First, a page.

Is management for you?
Are you really able to manage the company? You may be an excellent innovator or a professional entrepreneur, but does that mean you can manage the process that will transform your brilliant idea into a profitable business?
Sad to say, the number of times I’ve found myself answering this question in the negative concerning entrepreneurs in their professional lives is several times greater than the times an entrepreneur is found competent to manage their own business. Whilst the entrepreneur is constantly seeking to improve their invention or looking for ways to further upgrade the concept, the manager is concerned with such ‘trivial’ matters as paying the salaries on time, producing reports for the bank and personally supervising the suppliers to make sure they don’t ‘make mistakes’ in their bills. While the entrepreneur is occupied with thinking ahead and looking towards the distant future, the manager is racking his brains over how to pay the salaries during a cash flow crisis, or planning out the optimal use for next month’s budget.
So are you a manager? Where exactly is your head when you’re reading a book? Where do your thoughts wander? If you doubt the necessity of managing the cash flow, of working with the banks in an organized manner or of meeting international standards, then it would seem your basic managerial abilities are low. If while reading these pages the back of your mind continues to work on the development of your product and your idea, and you are sure that these are only technical details that can be taken care of in just a few minutes, possibly your basic managerial abilities are low. If when reading this book you fail to see why management should take up such a lot of time – if you think it is a waste of valuable time – then very likely management is not for you.
And here comes the real conflict: if you aren’t wired for management, that doesn’t mean your ventures don’t need managing. The fact that the entrepreneur is not a manager doesn’t make management unnecessary. Or worse – it doesn’t mean that you have to compromise with poor management, just because the entrepreneur is determined to manage the business on their own.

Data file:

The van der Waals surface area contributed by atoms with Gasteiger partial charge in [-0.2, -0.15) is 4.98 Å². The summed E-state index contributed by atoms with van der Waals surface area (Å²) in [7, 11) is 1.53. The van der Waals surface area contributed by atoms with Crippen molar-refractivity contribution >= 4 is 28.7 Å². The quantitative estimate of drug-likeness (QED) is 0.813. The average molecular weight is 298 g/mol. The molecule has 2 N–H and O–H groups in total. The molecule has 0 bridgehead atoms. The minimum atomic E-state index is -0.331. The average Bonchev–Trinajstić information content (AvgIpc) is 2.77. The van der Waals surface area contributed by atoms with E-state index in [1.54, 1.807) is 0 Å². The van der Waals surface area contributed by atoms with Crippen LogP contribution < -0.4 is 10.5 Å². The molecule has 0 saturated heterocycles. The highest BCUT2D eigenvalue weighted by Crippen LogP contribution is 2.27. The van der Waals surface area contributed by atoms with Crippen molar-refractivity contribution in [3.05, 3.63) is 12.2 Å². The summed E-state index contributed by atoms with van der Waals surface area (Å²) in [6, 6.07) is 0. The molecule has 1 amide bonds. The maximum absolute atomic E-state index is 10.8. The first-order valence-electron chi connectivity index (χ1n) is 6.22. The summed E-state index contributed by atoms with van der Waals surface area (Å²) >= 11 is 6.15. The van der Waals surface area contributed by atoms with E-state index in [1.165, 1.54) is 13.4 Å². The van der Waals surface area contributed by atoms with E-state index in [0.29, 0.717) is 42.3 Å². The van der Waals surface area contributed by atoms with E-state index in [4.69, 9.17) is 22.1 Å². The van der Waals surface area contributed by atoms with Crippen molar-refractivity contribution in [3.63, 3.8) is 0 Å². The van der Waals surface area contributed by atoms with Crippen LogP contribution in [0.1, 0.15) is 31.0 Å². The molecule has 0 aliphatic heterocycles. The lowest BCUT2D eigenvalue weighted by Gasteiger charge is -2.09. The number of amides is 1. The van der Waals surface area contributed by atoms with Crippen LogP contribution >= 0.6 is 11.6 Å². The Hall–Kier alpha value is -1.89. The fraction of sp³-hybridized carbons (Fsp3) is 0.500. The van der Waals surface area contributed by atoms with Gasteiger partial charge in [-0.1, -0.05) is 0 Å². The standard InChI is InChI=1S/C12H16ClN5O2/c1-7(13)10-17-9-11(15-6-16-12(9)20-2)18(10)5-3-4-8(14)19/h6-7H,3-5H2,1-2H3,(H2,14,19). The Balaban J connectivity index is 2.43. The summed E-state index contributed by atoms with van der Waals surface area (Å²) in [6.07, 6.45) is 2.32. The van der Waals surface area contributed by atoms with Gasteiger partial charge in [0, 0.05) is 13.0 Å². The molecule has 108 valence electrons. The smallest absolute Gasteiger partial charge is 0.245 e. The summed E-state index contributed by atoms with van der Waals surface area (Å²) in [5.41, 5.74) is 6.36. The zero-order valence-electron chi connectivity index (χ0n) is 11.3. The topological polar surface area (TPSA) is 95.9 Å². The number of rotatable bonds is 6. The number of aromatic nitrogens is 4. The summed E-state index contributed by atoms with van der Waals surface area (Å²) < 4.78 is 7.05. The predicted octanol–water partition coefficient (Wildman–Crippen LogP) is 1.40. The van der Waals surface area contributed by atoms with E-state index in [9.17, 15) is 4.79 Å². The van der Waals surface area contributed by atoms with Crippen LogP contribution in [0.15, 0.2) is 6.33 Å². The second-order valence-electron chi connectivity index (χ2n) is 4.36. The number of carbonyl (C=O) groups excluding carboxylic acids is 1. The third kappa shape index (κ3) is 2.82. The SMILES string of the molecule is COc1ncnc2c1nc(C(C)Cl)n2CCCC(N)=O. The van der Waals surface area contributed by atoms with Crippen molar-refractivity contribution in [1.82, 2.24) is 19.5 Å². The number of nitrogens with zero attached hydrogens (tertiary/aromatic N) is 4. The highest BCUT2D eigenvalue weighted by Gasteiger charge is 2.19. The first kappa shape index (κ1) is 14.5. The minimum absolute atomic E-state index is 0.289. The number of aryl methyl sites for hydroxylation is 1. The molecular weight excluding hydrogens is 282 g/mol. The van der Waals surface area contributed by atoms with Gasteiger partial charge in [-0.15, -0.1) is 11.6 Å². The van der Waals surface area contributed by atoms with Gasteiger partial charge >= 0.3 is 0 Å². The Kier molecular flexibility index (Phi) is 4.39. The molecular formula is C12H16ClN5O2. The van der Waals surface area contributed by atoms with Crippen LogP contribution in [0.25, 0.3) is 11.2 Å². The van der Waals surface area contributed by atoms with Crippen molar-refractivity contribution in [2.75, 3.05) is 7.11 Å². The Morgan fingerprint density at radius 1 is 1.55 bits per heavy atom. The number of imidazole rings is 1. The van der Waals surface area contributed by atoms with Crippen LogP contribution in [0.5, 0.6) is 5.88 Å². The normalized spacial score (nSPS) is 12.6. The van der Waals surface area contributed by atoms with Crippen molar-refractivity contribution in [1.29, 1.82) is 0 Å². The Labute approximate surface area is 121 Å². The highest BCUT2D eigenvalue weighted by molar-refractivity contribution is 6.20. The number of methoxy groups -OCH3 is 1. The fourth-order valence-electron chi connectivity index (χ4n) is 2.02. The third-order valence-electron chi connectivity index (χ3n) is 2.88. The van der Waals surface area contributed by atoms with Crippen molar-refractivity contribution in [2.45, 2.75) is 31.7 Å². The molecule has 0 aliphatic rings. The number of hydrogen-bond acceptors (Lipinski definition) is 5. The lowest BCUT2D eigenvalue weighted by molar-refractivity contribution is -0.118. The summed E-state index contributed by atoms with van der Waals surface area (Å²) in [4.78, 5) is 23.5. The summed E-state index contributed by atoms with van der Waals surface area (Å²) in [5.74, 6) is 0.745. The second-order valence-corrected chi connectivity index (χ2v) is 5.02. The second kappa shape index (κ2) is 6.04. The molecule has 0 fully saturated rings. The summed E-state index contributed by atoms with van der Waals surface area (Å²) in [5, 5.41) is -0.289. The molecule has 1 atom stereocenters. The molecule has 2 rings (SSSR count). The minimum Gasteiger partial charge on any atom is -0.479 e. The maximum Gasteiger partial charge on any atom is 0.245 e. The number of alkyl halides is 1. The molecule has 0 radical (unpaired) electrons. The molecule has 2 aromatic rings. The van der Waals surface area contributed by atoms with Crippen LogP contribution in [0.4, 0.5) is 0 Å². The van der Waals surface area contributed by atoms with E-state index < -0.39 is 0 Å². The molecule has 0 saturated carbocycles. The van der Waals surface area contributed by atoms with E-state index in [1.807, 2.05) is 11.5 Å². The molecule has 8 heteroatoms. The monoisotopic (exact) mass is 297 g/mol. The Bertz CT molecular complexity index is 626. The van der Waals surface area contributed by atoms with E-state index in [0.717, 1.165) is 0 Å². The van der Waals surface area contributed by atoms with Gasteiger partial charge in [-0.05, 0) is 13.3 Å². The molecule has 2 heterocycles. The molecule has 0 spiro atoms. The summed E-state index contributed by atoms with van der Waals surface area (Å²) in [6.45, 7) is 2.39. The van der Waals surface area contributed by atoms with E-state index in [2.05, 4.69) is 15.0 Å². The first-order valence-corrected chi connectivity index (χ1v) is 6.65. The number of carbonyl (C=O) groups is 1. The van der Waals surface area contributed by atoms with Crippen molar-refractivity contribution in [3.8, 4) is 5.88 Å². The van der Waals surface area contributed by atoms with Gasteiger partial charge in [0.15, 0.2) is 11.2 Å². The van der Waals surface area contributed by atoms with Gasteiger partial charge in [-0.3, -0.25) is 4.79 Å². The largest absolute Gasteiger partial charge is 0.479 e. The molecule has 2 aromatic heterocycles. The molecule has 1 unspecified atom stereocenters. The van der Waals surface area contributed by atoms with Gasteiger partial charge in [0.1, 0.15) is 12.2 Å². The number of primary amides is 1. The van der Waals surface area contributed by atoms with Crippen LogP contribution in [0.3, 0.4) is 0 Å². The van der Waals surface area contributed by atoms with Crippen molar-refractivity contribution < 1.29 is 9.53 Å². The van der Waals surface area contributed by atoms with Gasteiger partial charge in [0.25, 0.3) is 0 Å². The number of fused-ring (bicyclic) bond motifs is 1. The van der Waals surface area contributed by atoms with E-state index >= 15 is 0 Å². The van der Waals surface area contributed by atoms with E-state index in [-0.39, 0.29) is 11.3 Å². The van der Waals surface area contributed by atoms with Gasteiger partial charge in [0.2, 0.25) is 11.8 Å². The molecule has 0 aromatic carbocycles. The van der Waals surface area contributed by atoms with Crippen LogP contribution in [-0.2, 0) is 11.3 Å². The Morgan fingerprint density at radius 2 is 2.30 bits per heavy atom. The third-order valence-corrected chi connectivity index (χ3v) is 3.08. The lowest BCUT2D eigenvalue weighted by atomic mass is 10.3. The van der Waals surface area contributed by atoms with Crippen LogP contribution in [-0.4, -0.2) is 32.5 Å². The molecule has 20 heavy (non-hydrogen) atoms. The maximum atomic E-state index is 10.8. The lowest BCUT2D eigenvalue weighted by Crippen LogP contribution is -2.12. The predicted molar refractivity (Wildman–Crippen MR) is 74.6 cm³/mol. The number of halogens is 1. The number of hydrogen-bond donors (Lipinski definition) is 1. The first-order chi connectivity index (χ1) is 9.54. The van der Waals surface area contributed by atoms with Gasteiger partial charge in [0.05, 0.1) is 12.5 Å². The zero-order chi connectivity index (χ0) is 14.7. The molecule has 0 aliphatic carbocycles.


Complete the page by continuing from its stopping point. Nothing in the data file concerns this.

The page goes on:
What is management?
The word ‘management’ is defined as a process or series of fluid and related activities that leads a group of people to a common objective within a series of constraints. Management is based on the formal authority invested in the manager (whether by virtue of the fact that they own the business or because they have been appointed by other more senior managers) in their work with those under them or with their managerial colleagues in other departments. Of course this book will not enter into all the complex aspects of management (although this subject is fascinating in its own right and of utmost importance). We will discuss only those subjects related to the world of business entrepreneurship and the regular processes of management that bring the entrepreneur to the objectives they have set for themselves, and which maintain their achievements over time.
It may appear that management is of a lower priority than the concept itself, but in actual fact, organisations and companies who owned excellent concepts and brilliant inventions have failed and fallen apart because of poor management. On the other hand, excellent management cannot work wonders without a good product or a brilliant concept, even if at times such things have been known to happen . Such a statement is on its own very forceful but even beyond it the consequences of poor management are budgetary, organisational, the quality of reporting and more. This is true not only with regard to the final results but with regard to the entire process that leads to the final result. The true significance of good management is that goals and objectives are met through considered use of resources, early monitoring of all factors that could cause a delay to the schedule and dealing with them in a timely fashion. This definition may be very wide but is easily comprehensible – especially where the discussion is focused on managing business and entrepreneurial processes whose purpose is to bring profit to the shareholders over the long term.
By Dr. Tsvika Ben-Porat. Chief Executive Officer (CEO) of BIRAD. Author of the book Three’s a Company – Man, Entrepreneur, and Manager